Monday, February 15, 2010

Innovation - an era or a fad?

I had a rather disconcerting part in a recent discussion with some senior leaders and executives who were discussing innovation.  It was interesting to hear from some of them that they believe "innovation" is a fad, and will run its course shortly.  They believe that innovation is simply another "quick fix" elixir cooked up by management consultants to find new things to sell to senior executives.  Some others in the discussion believed that innovation is more systemic, and will have a longer shelf life, and add value for many years to come.  I found myself disagreeing with both schools of thought.

The cynics suggest that innovation is simply a buzz word for creating new products or services, something that many firms already do.  In that regard they view innovation as the current flash in the pan, meant to distract everyone from the real problems and place a nice bow on a box that already exists.  To these cynics I say - you couldn't be more wrong.  In a market that is moving and changing as quickly as the one we are experiencing now, and an environment where consumers are demanding more, and better, products and services, and in a production environment where any new idea can be copied fairly quickly, the only real winners are those who create substantially new concepts on a consistent basis.  The old, static product lives and days of lower competition are over.  Innovation isn't a "nice to have" or a "flash in the pan", it is rapidly becoming the most important skill set your organization can acquire.

For those who believe innovation does add value and can be more systemic, I say they are right, but only partly so.  They see innovation as a tool that can be used, until the next tool comes along.  This follows the theory of "waves".  There was the "wave" of quality improvement, followed by the "wave" of rightsizing and outsourcing.  Now, these folks believe, is the time for the "wave" of innovation, which will run its course and introduce a new wave of something else yet unseen.  The problem with considering innovation as a wave with a specific time horizon is that new products and services will continue to be important long after the expected time frame of the "wave" is complete.  If your investment is to simply adopt innovation as the next tool down the pike, and expect to jettison it once the wave is over, your team won't commit the necessary resources to innovate effectively.  It will be a sideline to the "real work" of the organization, eagerly awaiting the next wave or fad.

No, here's where I diverge from the discussion.  We are in a fundamental environmental shift.  The pace of change and the increase in global competition means that the way we work has to change.  Innovation isn't an interesting sideshow or fad, unless your management team allows it to be.  Innovation isn't a wave or trend for the next "x" years to be replaced by something else.  Innovation is THE differentiator between firms that are thriving and healthy today, and those that will be thriving and healthy a decade from now, because innovation isn't a fad, and isn't a wave, but is going to become a permanent way of life, a sustaining capability for the firms that understand the shift underway and adopt innovation as a cultural imperative.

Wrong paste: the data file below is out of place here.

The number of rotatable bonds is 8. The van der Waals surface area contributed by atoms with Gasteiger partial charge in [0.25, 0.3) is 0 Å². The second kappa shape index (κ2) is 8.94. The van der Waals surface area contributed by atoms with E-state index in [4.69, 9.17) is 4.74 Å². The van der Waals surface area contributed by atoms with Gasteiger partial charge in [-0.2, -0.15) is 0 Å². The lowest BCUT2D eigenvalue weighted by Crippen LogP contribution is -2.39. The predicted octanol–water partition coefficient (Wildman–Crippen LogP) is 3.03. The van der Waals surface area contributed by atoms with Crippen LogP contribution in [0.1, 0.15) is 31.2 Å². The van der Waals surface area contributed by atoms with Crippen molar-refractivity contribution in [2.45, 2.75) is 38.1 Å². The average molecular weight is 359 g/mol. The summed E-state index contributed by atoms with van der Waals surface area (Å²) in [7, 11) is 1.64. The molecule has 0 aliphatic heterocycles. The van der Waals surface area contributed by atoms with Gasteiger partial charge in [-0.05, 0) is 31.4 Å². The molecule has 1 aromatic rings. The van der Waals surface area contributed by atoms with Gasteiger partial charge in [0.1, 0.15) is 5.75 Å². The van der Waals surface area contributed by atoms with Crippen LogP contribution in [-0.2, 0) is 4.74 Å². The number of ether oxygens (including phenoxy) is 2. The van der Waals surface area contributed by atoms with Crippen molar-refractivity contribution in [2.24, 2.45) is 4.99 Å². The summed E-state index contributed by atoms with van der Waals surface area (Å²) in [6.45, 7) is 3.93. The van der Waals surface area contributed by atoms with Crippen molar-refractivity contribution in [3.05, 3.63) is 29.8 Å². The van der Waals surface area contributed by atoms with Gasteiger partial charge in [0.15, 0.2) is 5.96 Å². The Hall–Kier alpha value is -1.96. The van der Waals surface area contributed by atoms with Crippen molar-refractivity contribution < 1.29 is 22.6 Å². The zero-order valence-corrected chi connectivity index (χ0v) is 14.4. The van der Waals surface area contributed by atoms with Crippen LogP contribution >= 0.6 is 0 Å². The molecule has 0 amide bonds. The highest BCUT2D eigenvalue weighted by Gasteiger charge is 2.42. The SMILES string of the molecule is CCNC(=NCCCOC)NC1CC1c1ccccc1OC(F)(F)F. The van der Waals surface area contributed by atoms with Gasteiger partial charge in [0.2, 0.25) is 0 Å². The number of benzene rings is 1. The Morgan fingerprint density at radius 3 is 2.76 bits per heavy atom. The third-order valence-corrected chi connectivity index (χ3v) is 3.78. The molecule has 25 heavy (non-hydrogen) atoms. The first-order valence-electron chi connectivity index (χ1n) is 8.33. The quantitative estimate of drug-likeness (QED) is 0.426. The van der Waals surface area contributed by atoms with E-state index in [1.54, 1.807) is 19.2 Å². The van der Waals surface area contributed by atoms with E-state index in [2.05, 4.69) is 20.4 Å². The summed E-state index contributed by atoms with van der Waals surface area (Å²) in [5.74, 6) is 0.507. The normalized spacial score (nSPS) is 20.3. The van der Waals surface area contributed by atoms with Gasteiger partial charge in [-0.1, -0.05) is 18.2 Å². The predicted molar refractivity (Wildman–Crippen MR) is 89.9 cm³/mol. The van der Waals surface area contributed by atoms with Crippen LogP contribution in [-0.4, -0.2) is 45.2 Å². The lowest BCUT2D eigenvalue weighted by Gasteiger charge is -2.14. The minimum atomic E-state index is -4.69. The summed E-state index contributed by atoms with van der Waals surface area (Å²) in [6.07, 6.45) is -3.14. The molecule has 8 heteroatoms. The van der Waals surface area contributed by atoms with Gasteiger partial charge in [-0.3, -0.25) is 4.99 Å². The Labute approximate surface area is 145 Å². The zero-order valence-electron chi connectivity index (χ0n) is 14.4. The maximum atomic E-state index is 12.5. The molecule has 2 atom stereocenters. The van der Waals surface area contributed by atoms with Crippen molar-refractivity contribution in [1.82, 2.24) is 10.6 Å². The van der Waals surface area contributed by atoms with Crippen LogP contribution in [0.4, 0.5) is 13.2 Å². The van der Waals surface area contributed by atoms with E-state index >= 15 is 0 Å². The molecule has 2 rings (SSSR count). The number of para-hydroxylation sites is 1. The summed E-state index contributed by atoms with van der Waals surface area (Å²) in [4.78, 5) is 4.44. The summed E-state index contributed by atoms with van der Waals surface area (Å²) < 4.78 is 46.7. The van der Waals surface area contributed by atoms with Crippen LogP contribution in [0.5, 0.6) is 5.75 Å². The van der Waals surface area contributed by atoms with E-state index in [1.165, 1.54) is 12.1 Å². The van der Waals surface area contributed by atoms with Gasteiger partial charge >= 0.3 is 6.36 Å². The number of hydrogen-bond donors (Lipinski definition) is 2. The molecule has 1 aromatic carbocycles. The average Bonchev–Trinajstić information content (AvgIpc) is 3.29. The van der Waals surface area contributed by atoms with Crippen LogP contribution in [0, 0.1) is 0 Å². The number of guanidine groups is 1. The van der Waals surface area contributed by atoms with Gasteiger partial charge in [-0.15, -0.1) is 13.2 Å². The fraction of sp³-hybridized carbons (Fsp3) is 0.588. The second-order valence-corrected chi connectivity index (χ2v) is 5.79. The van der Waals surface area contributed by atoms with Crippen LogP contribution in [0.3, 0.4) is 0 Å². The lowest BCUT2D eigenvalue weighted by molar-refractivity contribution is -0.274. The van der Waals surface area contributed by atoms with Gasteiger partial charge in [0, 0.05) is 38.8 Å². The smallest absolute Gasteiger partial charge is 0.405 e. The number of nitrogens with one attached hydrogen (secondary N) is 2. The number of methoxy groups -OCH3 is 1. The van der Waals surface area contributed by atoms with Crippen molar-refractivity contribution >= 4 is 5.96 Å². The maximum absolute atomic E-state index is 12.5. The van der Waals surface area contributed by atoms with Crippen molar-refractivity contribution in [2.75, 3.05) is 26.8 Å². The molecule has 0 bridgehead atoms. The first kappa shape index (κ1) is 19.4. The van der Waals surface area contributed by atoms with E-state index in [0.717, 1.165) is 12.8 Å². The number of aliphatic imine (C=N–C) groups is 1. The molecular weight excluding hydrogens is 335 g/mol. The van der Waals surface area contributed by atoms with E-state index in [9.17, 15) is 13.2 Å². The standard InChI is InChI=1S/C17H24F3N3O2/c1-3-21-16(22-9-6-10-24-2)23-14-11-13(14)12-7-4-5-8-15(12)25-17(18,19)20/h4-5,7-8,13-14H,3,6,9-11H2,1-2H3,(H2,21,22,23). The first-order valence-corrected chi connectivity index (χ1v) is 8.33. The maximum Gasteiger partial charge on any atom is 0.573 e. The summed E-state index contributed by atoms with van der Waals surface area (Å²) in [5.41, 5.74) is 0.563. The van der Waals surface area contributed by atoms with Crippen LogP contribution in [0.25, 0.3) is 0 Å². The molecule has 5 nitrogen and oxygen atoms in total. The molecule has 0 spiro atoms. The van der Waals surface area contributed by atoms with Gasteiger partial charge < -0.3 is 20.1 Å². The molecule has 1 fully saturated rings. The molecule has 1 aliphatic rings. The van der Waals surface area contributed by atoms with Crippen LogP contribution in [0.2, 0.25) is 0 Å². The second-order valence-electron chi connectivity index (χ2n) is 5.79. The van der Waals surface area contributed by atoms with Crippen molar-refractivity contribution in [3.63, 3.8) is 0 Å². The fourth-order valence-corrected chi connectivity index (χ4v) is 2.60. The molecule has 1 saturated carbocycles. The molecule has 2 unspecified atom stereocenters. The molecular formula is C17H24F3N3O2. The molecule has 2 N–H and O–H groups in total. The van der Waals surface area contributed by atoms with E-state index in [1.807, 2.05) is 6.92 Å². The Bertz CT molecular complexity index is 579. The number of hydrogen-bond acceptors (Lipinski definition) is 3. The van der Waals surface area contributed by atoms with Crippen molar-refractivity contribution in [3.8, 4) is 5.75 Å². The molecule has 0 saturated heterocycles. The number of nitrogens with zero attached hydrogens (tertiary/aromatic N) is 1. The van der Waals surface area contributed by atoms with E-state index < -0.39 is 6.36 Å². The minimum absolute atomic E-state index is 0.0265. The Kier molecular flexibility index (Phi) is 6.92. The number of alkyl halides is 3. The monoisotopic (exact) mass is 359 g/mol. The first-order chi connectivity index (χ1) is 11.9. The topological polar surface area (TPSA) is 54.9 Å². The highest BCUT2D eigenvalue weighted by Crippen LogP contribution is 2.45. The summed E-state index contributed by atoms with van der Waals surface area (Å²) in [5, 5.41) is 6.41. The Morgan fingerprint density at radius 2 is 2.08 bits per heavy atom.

If you think this doesn't matter then simply consider the culture and environment of the organization where you'd most like to work.  Do you want to work in a firm that places emphasis on the future and staying abreast of trends and new ideas, or do you want to work in a firm where the constant activity is reacting to what other firms do in the market?  The most innovative firms will attract the best people and accelerate their capabilities, becoming a self-fulfilling prophecy.  The firms with less innovation skill will atrophy because they can't compete on new ideas, and they can't generate new products and services fast enough to retain customers.

What's it going to take for us to wake up and realize that innovation is the most important skill we can gain within most organizations?  I recognize that this kind of change threatens the status quo, but if we ignore the shifts underway in the market and economy we risk a future with far fewer jobs and far fewer opportunities.
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posted by Jeffrey Phillips at 5:59 AM


Blogger John Michitson said...


I agree with your position. The biggest distraction from innovation is that "culture eats strategy for breakfast." Many "fakers" over-use the term, but run the shop the old fashion way.

I think the clearest examples of real innovation are new ventures and Corporations' use of external partners to the next level - open innovation. Open innovation using social networking is still a new frontier - how to leverage external experts.



3:37 PM  
Anonymous Josh Gluckman said...

Interesting post, as I've recently seen similar sentiments here in Australia.

While I'm clearly in your camp in terms of the fundamentally stepped-up need for systemic innovation (!!), I think we'll see more and more innovation efforts carried out under a range of alternative banners.

For example, customer experience, corporate entrepreneurship, and more the general banners of organisational 'transformation' and 'culture change'.

With some corporates having had now one (or two) high profile attempts at the 'innovation' push, there's potentially wariness of over-use, and baggage. (Much like some organisations see in the 'sustainability' space).

So while the need and interest in what you or I might call 'innovation' might still be there (and indeed, only increasing as an imperative), we may indeed see more cases of 'innovation in nature, but not in name'.

Not ideal, but better than no emphasis at all!

6:20 PM  
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